National Trust revisits past to harness green energy
The National Trust has taken another step closer to reaching its ambitious renewable energy targets by installing an innovative hydro-electric scheme at one of its properties in Cheshire.
Quarry Bank, an 18th century cotton mill on the banks of the River Bollin, will switch on the new Kaplan turbine this week, generating 55% of the site’s on-site energy requirements.
The National Trust – which has a target of generating half of its energy from renewable sources by 2020 – says it has taken inspiration from Quarry Bank’s past for the installation of this new energy scheme.
The building was founded in 1784 by Samuel Greg, an entrepreneur of the early Industrial Revolution. Greg saw the benefit of harnessing the power of the Bollin to drive the huge water wheel which would in turn power his mill looms. In 1801 he constructed a weir on the river which remains a key feature in Quarry Bank’s landscape to this day.
Patrick Begg, rural enterprises director at the National Trust, said: “This is a transformative scheme. I couldn’t be more delighted that Quarry Bank, with its history of harnessing the energy of natural resources, has taken such a strong lead in converting to clean energy.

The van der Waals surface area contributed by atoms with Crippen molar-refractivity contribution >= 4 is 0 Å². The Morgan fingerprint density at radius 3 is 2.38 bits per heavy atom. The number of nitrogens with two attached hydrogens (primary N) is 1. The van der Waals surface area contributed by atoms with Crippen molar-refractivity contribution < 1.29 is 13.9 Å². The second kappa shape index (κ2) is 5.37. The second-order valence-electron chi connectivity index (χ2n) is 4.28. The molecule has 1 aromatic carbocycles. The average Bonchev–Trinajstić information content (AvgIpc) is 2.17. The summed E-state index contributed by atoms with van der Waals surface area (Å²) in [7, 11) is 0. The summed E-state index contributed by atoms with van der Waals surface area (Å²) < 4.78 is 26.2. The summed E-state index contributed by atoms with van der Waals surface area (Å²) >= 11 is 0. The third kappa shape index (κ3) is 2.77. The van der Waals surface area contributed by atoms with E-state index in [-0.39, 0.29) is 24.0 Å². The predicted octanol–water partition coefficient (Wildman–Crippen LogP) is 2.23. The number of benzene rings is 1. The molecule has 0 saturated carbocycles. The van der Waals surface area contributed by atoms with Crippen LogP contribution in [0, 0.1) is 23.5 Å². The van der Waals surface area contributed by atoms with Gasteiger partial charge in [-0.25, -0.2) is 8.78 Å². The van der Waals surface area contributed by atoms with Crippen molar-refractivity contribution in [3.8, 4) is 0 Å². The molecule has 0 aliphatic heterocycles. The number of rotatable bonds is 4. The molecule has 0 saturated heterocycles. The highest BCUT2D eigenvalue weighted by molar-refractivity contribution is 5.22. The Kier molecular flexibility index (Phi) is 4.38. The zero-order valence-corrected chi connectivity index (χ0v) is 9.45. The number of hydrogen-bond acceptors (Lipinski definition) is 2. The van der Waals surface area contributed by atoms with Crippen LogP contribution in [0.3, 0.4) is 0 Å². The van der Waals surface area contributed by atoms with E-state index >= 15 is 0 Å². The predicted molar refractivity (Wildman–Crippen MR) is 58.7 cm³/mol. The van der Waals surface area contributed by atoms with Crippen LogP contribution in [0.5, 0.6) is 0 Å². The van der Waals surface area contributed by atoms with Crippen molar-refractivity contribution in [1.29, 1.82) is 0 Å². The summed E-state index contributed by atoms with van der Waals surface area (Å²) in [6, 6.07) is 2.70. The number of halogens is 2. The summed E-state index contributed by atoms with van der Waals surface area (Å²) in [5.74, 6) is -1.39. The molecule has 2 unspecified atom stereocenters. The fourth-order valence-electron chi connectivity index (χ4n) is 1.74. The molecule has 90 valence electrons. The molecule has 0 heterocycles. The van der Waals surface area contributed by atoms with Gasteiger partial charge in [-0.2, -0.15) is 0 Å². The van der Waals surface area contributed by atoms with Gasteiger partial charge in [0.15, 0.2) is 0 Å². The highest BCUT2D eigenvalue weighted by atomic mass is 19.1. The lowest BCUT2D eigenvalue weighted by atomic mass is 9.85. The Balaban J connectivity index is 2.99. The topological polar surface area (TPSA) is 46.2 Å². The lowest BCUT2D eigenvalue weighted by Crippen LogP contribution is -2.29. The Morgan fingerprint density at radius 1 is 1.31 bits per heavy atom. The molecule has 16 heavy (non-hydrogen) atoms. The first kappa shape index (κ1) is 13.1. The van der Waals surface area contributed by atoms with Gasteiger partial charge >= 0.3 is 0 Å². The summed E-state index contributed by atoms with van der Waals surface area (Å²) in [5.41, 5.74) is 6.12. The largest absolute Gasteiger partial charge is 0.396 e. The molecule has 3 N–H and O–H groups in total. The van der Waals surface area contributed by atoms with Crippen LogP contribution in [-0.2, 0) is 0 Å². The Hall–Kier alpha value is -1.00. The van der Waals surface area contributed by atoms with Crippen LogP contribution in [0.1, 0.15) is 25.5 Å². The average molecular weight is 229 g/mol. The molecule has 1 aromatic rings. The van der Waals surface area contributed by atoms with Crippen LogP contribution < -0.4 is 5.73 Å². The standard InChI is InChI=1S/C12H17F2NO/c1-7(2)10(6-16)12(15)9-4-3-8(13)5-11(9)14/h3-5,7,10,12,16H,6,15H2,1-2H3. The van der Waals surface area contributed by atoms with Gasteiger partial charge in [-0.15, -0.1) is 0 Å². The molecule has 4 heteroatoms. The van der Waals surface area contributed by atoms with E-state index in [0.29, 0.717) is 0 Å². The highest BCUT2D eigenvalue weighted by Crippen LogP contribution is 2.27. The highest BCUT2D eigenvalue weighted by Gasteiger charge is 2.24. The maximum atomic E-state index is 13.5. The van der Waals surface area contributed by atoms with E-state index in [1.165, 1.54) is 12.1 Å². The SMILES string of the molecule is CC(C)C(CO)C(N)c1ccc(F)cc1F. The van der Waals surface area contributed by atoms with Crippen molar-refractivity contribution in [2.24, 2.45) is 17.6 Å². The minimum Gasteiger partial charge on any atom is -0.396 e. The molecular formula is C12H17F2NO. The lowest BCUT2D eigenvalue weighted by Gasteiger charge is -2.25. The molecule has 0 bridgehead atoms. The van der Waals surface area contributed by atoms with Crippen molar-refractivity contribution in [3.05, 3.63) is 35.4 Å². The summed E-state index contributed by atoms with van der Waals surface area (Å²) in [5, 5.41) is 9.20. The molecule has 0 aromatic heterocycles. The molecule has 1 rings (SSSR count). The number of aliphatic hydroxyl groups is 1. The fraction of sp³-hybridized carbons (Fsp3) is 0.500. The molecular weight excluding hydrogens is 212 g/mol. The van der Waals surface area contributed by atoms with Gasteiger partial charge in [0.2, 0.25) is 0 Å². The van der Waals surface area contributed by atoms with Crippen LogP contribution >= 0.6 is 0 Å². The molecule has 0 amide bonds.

“It’s clear to us that we need to make big changes so that we can continue to protect our treasured places and tackle the impacts of climate change. This successful scheme marks a major step forward in our clean energy journey.”
The National Trust’s ambitious renewable energy plan was announced in 2013 in conjunction with renewable electricity supplier and the National Trust’s energy partner, Good Energy. As well as using more renewable energy sources, the National Trust, has committed to reducing its energy use by 20% and halving fossil fuel consumption by 2020.
Last month, the Trust announced it would “nurse the British countryside back to health” under a new £1bn, 10-year plan, which takes the charity far beyond its conventional image of country houses and tearooms.
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